Choosing a Writing Project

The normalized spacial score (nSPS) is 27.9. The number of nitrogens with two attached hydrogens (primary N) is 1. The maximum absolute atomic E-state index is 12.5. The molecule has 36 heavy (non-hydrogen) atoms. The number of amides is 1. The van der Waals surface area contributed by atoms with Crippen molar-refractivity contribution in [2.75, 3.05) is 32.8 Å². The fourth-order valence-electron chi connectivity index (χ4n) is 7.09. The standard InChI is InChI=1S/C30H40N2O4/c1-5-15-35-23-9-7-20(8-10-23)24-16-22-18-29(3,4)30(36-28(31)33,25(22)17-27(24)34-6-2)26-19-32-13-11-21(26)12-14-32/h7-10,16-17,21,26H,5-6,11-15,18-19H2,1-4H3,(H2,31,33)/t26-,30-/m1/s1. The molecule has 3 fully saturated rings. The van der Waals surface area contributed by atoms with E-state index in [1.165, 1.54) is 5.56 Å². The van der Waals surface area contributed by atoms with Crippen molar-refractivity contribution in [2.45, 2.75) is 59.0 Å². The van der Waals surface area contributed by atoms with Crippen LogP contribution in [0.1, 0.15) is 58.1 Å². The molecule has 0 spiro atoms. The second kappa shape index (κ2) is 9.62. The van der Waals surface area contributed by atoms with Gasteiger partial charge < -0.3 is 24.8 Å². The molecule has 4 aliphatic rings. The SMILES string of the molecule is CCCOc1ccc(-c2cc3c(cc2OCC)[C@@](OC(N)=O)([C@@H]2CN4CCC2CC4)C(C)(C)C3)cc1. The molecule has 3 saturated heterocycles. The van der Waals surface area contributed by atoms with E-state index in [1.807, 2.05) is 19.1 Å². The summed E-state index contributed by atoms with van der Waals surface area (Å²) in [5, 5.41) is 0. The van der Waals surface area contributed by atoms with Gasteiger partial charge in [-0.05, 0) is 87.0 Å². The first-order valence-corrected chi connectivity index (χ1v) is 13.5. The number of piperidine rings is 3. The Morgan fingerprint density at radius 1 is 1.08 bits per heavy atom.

I haven't ben using this blog for quite a while. I have been trying to finish the story I started more than a year ago.  I seem to have finally resolved the problems and sorted out a satisfactory ending. Satisfactory, did I say. No, not entirely satisfactory, but good enough to complete the exercise. That is what this piece of writing has been, an exercise, a learning process.  I have written several short stories some of them have even been published.(in litnet and Itch) but anything longer has been much more difficult for me. I started a crime novel, but had to abandon it.  Then when I was attending Paul Mason's group he gave us a "tryptich" of stories to read and suggested we try to produce something similar. (If I remember there were three stories linked by one particular character. The first described an incident in this character's childhood and was written in his voice. The second, an incident in his youth narrated by the same character's wife and the third, a later incident related by the character's daughter. The stories put together were about as long as a short novel.  I chose the theme of Betrayal. I set the first in the seventies in the central character's early adolescence.(verkrampt childhood)  The second would be narrated by a friend and comrade at university and would be set in the eighties (student unrest) and the third narrated by a lover. (struggle)